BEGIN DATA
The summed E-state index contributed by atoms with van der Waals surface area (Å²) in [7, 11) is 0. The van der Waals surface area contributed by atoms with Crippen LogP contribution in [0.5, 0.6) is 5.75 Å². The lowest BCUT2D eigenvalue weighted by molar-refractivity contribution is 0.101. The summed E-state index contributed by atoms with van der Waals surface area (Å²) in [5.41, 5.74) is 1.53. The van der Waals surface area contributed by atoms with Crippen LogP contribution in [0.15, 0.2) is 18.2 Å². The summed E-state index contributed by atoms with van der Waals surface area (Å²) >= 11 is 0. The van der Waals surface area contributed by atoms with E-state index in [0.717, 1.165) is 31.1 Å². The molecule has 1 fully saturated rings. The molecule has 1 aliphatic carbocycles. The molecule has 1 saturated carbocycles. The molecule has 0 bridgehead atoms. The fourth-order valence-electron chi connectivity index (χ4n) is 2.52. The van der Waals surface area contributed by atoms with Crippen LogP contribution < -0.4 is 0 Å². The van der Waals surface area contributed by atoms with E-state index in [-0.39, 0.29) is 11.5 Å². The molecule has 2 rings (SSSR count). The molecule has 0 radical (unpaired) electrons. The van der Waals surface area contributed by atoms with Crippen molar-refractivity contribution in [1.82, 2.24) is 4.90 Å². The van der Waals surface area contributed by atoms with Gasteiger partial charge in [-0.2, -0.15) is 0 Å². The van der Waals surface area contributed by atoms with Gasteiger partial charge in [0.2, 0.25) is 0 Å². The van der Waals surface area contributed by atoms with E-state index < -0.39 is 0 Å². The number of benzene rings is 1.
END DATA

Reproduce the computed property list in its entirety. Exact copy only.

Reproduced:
The summed E-state index contributed by atoms with van der Waals surface area (Å²) in [7, 11) is 0. The van der Waals surface area contributed by atoms with Crippen LogP contribution in [0.5, 0.6) is 5.75 Å². The lowest BCUT2D eigenvalue weighted by molar-refractivity contribution is 0.101. The summed E-state index contributed by atoms with van der Waals surface area (Å²) in [5.41, 5.74) is 1.53. The van der Waals surface area contributed by atoms with Crippen LogP contribution in [0.15, 0.2) is 18.2 Å². The summed E-state index contributed by atoms with van der Waals surface area (Å²) >= 11 is 0. The van der Waals surface area contributed by atoms with E-state index in [0.717, 1.165) is 31.1 Å². The molecule has 1 fully saturated rings. The molecule has 1 aliphatic carbocycles. The molecule has 1 saturated carbocycles. The molecule has 0 bridgehead atoms. The fourth-order valence-electron chi connectivity index (χ4n) is 2.52. The van der Waals surface area contributed by atoms with Crippen LogP contribution < -0.4 is 0 Å². The van der Waals surface area contributed by atoms with E-state index in [-0.39, 0.29) is 11.5 Å². The molecule has 2 rings (SSSR count). The molecule has 0 radical (unpaired) electrons. The van der Waals surface area contributed by atoms with Crippen molar-refractivity contribution in [1.82, 2.24) is 4.90 Å². The van der Waals surface area contributed by atoms with Gasteiger partial charge in [-0.2, -0.15) is 0 Å². The van der Waals surface area contributed by atoms with Gasteiger partial charge in [0.2, 0.25) is 0 Å². The van der Waals surface area contributed by atoms with E-state index < -0.39 is 0 Å². The number of benzene rings is 1.